On February 26, 2015, unease spread throughout the SEO world. For it was on this day that Google announced yet another update to their algorithm.

Here is what Google said:

“Starting April 21, we will be expanding our use of mobile-friendliness as a ranking signal. This change will affect mobile searches in all languages worldwide and will have a significant impact in our search results. Consequently, users will find it easier to get relevant, high quality search results that are optimized for their devices.”

Encouraging website owners to make their websites mobile friendly must be good; I for one use my smart phone or tablet for the majority of my personal internet use.


However, SEOs were worried and dubbed the roll-out date of April 21 ‘Mobilegeddon’. After all, previous update — Panda, Penguin and Hummingbird — had been nothing short of brutal to many non-compliant websites.

As I write this post, a few months have passed since Mobilegeddon. So, was it as bad as many commentators predicted? To find out, I spoke to SEO specialist Mike Morgan of High Profile Enterprises.

Was Mobilegeddon really so bad?Click To Tweet

What is a non-compliant website?

Before I report on what Mike Morgan had to say, for those that don’t know, this is what Google wants to eliminate:

  • Small text that is difficult to read
  • Links that are too close together
  • Pages that are out of kilter with the device they are being viewed on.


Is your website mobile friendly?

Apart from checking out your website on different mobile devices, there is an easy way to test whether your website is mobile friendly — use Google’s mobile-friendly test. If your site doesn’t comply, this blog by Chuck Price offers several solutions.

Mike Morgan of High Profile Enterprises

So, what happened?

According to Mike there has been less impact on non-mobile-friendly sites than expected.

“I have seen some sites drop a bit of traffic, but they are pretty unfriendly sites.”

Mike reckons there was a lot of misinformation released before the update saying sites would be dumped from Google mobile. However, this hasn’t turned out to be the case.

“It did affect placement, so a non-mobile-friendly site that was in first position may have been pushed to position three. So this shuffling of results was the ‘significant’ change Google talked about.”

Mike noticed branded searches don’t appear to have been affected much at all. This, he says, is understandable because many large organisations, like government or not-for-profit, lack agility; budgets need to be applied for well in advance.

“If someone types Inland Revenue Department, for example, Google doesn’t want to put up a Wikipedia page or some other site when people want the IRD.”

Mike believes organisations with non-mobile-friendly sites will be working towards mobile friendliness and predicts that over the next 12 months there’ll be fewer sites that don’t fit the criteria.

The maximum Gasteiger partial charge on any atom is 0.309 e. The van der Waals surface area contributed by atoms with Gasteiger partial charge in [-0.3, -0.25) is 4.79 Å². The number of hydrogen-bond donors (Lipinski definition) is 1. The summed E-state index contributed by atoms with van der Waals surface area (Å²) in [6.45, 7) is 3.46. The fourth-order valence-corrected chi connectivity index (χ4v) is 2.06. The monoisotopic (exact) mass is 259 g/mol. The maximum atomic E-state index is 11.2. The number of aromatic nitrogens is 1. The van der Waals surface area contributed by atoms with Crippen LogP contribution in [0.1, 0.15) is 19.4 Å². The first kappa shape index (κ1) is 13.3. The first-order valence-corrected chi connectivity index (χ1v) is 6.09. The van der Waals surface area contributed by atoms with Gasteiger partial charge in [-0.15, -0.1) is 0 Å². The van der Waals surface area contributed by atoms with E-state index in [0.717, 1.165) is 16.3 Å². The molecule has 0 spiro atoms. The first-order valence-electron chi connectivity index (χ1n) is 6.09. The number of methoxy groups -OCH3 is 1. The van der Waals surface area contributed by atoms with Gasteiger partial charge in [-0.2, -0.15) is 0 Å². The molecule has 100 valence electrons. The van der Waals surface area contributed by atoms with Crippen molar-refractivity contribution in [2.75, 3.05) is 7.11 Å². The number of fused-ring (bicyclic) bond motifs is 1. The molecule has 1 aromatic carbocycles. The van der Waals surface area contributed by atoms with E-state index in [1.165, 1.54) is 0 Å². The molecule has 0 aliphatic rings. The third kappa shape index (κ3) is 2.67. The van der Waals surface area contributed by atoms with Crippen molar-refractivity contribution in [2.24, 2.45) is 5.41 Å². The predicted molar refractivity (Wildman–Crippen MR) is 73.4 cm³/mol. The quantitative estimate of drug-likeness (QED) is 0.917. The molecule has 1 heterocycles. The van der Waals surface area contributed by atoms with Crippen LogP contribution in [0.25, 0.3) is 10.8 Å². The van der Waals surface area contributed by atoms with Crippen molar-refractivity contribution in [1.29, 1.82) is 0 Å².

Mission accomplished?

I asked Mike whether he thinks this is just the beginning; will Google be more punitive to non-mobile-friendly websites in the future. He doesn’t think so, as he feels Google has achieved what they set out to do.

“This update saw half of the world contact developers — finally — out of fear that they were going to be penalised. So, Google’s agenda to give more high-quality results through mobile has been sped up. What, in effect, this update has done is push forward what people have been talking about for a couple of years now. That is to make your website responsive or have a mobile website, so you can offer a better user experience for the growing number of mobile users.”

Mike thinks Google has been relatively careful because they knew there would be an impact on some pretty authoritative websites. So, the update was less severe than what people were expecting — even less than what they told people at the outset.

“They really don’t want to give a poor result for search purely based on whether someone has a mobile site or not.”

Mobile-friendliness is just part of the puzzle

Mike says mobile-friendliness appears to be just one of the elements that determine how a website will rank, not the overriding factor. For example, a mobile- friendly website with poor content is unlikely to out rank a good-quality but non-mobile-friendly website.

I suggest to Mike that, ultimately, it will be users who decide how a website ranks; if it is difficult to use, they will stop visiting. He agrees.

In summary

So, it appears Google trod carefully with this update. Sure, there have been negative effects for some websites, but they haven’t been anywhere near as catastrophic as some predicted. It’s as if Google’s intent was really to scare us into compliance, knowing full well that being too punitive would defeat their purpose. I think their strategy worked. What do you think?

Related posts

Will Hummingbird affect writing for the web?

Meta descriptions: Why you need to get them right

What are title tags and why are they important?

  1. Great article Andrew. I agree with your conclusions.
    I read a great article years ago (think globally, upload locally) which i think has a nice relation to keeping the web tidy, clean and user friendly. Some may argue Google may have abused their power, but i think they used it wisely. Also it helps generate work for designers, developers, copy writer, photographers, hosting plans… etc. It also gives clients the urgency to review the content of their site (how often do you come across outdated info?! I see it all too often)
    It’s a win for the industry, and in my mind, a win for the users of websites. Sometimes we all need a little extra push.

    1. Excellent feedback, Ryan. I agree: though Google can cause a few headaches, all their updates have been for the right reasons. I shudder to think what the web would be like without them!

Leave a Reply

Your email address will not be published. Required fields are marked *